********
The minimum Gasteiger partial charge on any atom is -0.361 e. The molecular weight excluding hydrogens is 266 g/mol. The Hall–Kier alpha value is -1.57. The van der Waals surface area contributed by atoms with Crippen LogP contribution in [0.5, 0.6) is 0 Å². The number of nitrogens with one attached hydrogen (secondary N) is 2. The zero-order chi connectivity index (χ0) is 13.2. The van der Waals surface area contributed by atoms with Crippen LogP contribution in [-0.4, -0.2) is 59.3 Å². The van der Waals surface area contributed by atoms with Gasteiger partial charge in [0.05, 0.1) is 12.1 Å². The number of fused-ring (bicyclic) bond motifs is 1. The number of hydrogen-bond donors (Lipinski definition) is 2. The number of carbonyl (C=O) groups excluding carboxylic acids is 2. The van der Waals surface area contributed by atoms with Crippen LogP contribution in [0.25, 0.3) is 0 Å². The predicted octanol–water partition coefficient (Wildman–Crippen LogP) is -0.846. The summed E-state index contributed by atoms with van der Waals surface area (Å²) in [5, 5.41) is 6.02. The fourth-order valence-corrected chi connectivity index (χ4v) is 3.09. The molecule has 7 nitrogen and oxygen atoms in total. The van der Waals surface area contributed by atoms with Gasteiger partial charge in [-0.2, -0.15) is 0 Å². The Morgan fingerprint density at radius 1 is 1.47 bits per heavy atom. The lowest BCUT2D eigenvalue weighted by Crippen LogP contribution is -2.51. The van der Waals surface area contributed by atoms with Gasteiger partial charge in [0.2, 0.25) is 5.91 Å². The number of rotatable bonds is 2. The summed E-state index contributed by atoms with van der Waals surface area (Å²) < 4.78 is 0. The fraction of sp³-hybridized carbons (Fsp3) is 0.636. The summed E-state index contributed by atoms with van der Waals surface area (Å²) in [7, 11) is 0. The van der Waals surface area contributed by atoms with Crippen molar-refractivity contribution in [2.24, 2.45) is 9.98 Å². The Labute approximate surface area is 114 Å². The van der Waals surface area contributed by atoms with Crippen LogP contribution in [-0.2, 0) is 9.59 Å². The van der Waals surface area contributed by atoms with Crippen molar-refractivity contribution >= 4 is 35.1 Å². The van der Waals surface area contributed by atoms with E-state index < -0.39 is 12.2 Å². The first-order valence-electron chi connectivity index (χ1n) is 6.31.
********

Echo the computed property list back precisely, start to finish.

The minimum Gasteiger partial charge on any atom is -0.361 e. The molecular weight excluding hydrogens is 266 g/mol. The Hall–Kier alpha value is -1.57. The van der Waals surface area contributed by atoms with Crippen LogP contribution in [0.5, 0.6) is 0 Å². The number of nitrogens with one attached hydrogen (secondary N) is 2. The zero-order chi connectivity index (χ0) is 13.2. The van der Waals surface area contributed by atoms with Crippen LogP contribution in [-0.4, -0.2) is 59.3 Å². The van der Waals surface area contributed by atoms with Gasteiger partial charge in [0.05, 0.1) is 12.1 Å². The number of fused-ring (bicyclic) bond motifs is 1. The number of hydrogen-bond donors (Lipinski definition) is 2. The number of carbonyl (C=O) groups excluding carboxylic acids is 2. The van der Waals surface area contributed by atoms with Crippen LogP contribution in [0.25, 0.3) is 0 Å². The predicted octanol–water partition coefficient (Wildman–Crippen LogP) is -0.846. The summed E-state index contributed by atoms with van der Waals surface area (Å²) in [5, 5.41) is 6.02. The fourth-order valence-corrected chi connectivity index (χ4v) is 3.09. The molecule has 7 nitrogen and oxygen atoms in total. The van der Waals surface area contributed by atoms with Gasteiger partial charge in [-0.2, -0.15) is 0 Å². The Morgan fingerprint density at radius 1 is 1.47 bits per heavy atom. The lowest BCUT2D eigenvalue weighted by Crippen LogP contribution is -2.51. The van der Waals surface area contributed by atoms with Gasteiger partial charge in [0.2, 0.25) is 5.91 Å². The number of rotatable bonds is 2. The summed E-state index contributed by atoms with van der Waals surface area (Å²) < 4.78 is 0. The fraction of sp³-hybridized carbons (Fsp3) is 0.636. The summed E-state index contributed by atoms with van der Waals surface area (Å²) in [7, 11) is 0. The van der Waals surface area contributed by atoms with Crippen molar-refractivity contribution in [2.24, 2.45) is 9.98 Å². The Labute approximate surface area is 114 Å². The van der Waals surface area contributed by atoms with Crippen LogP contribution in [-0.2, 0) is 9.59 Å². The van der Waals surface area contributed by atoms with Crippen molar-refractivity contribution >= 4 is 35.1 Å². The van der Waals surface area contributed by atoms with E-state index < -0.39 is 12.2 Å². The first-order valence-electron chi connectivity index (χ1n) is 6.31.